A recent court decision from another state is getting nationwide attention, as it suggests that many non-recourse loans secured by real estate may actually become recourse when the borrower becomes insolvent. The case ofWells Fargo Bank, N.A. v. Cherryland Mall Limited Partnership, et al., decided by the Michigan Court of Appeals at the end of December 2011, involved a lawsuit against the borrower and guarantor on a CMBS loan following a non-judicial foreclosure. The loan documents provided that the loan would be non-recourse unless the single purpose entity (SPE) requirements were violated. The SPE requirements included a covenant that the borrower remain solvent and pay its debts as they came due.
The court concluded that the covenant was violated when the borrower become insolvent and failed to make its scheduled payments, and that this violation rendered the loan a fully recourse obligation of the borrower and guarantor. While the court acknowledged that this outcome was contrary to the “perceived nature of a nonrecourse debt,” it declined to “save litigants from their bad bargains or their failure to read and understand the terms of a contract.”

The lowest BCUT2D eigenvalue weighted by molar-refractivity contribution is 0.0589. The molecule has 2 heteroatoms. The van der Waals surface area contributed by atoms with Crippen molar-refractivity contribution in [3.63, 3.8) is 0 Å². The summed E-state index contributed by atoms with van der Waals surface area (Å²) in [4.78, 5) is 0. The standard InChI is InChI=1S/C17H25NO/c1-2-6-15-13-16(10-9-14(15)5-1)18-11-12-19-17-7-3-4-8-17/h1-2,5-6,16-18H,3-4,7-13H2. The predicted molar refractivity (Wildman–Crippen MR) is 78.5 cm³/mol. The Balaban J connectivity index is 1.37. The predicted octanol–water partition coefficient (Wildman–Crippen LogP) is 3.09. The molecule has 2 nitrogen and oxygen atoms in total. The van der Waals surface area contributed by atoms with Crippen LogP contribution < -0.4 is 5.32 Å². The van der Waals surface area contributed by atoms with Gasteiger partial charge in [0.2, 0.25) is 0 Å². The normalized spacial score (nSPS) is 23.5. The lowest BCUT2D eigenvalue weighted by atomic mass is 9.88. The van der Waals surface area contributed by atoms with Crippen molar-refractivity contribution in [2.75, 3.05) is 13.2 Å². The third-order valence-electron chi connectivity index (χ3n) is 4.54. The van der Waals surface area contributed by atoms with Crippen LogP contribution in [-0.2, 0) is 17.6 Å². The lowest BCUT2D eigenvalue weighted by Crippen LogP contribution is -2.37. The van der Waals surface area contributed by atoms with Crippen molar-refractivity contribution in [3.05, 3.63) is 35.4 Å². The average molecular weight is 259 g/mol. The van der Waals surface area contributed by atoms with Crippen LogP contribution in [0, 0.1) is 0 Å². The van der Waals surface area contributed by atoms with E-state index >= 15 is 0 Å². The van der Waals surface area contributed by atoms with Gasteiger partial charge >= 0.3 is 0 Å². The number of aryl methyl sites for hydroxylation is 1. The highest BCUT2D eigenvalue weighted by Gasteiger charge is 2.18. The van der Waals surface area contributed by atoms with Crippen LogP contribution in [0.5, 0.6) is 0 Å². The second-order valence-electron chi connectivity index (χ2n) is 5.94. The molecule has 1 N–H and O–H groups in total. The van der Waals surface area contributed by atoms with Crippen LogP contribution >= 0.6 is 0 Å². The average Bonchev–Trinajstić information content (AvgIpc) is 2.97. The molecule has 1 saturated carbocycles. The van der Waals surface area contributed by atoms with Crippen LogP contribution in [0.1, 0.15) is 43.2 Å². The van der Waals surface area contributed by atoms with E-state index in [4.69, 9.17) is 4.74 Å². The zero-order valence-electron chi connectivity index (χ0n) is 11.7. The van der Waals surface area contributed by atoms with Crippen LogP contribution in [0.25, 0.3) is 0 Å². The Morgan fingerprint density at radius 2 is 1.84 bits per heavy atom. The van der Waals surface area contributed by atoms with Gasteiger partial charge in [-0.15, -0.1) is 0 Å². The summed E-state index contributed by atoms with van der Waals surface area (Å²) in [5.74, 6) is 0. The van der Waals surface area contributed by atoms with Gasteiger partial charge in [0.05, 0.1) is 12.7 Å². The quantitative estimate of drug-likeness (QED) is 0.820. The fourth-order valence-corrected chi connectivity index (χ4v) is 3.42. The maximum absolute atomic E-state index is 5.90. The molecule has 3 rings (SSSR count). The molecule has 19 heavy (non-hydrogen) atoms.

An appeal to the Michigan Supreme Court has been filed, and legislation has already been introduced in the state senate in an attempt to undo the effect of this ruling. Nevertheless, the case provides a warning to SPE borrowers and their guarantors (and an opportunity to their lenders) in non-recourse loans that broadly worded SPE requirements could potentially undo the non-recourse nature of those loans.